In the screenshot above, the playbook includes the “Threat Name” field, which provides the threat actor name. In this case, the file contains RedLine malware.

Additionally, the “File Details” field mentions that there are embedded objects and the file accesses networking. Knowing this information, checking the environment for the latest RedLine indicators would be a good idea. The official MITRE ATT&CK website is a great place to start identifying tactics, techniques, and procedures. From here, using Microsoft Sentinel’s built-in threat hunting capabilities and searching for hunt queries with matching techniques can help verify signs of active infection.

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Suspicious files

Occasionally a file itself may not do anything malicious but still exhibit suspicious behavior. Many phishing attacks often just add a fake “click here now” button to a file that attempts to trick users into downloading first-stage malware.


Each organization will have a particular risk appetite that dictates how to respond to this appropriately. Still, the general idea is to check for any additional indicators of compromise and pivot from the other information learned during triage. If there are signs of infection, it’s time to start the containment and remediation process. Adding the file and file hash to a block list may still be a good idea if there are no strong indicators of an active infection.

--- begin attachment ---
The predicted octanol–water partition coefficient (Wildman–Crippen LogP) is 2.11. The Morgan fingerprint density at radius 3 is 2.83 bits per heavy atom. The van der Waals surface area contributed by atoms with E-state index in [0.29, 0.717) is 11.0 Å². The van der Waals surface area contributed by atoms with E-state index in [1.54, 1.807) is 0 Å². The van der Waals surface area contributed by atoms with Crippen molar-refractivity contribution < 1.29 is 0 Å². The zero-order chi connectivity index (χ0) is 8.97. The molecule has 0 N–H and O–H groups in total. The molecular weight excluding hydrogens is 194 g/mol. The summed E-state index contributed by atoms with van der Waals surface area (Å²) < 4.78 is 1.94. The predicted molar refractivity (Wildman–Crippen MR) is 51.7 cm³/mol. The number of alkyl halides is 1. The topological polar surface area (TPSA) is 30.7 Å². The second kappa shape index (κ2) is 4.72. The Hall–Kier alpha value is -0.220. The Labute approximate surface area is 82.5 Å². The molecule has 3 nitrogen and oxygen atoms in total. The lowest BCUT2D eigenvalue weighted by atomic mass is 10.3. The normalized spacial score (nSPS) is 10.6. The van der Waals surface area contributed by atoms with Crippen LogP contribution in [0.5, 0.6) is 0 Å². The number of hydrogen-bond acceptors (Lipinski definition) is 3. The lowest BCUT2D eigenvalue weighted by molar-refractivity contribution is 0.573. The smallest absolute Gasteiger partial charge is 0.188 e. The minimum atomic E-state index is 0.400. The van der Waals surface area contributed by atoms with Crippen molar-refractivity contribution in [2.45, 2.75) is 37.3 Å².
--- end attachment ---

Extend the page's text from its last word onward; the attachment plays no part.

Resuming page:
Known files

The best result is files classified as known goodware. These files, such as properly signed operating system files, have been vetted and can be assumed to be safe. Depending on the organization's needs, it may be a good idea to filter this file or file hash out of the alert to prevent future false positives.


Unknown files

Sometimes, the classification of a file may be “unknown”, and it is important to make sure it is not harmful through static and dynamic analysis. Microsoft Sentinel currently does not have a built-in feature for detonating files (outside of integrating with Microsoft Defender for Endpoint’s deep analysis feature), so third-party tools are recommended. 


We’re working on creating another Azure marketplace offer for this use case that will make it easy for SOC teams using Microsoft Sentinel to add this capability to their toolset. Still, any existing TitaniumCloud or A1000 customers can use the newly updated Logic App connectors to upload files for analysis. Watch for future details on the marketplace offer and a blog post on handling file objects with Logic apps!

Know your file classifications

This blog post covered how a SOC analyst might use the ReversingLabs file enrichment APIs for Microsoft Sentinel. There are four file classification values, each with a unique workflow:

  • Malicious. Results in an immediate remediation workflow and effort to identify further infection

  • Suspicious. Depending on the organization's risk appetite, the analyst may kick off the remediation workflow immediately or perform additional analysis for signs of infection.

  • Known. Previous analysis of these files ensures they are benign. It’s safe to assume that file-related alerts with this classification can be immediately closed, saving time and effort.

  • Unknown. Static and dynamic analysis is required to understand the file's purpose fully.

Keep learning

Explore RL's Spectra suite: Spectra Assure for software supply chain security, Spectra Detect for scalable file analysis, Spectra Analyze for malware analysis and threat hunting, and Spectra Intelligence for reputation data and intelligence.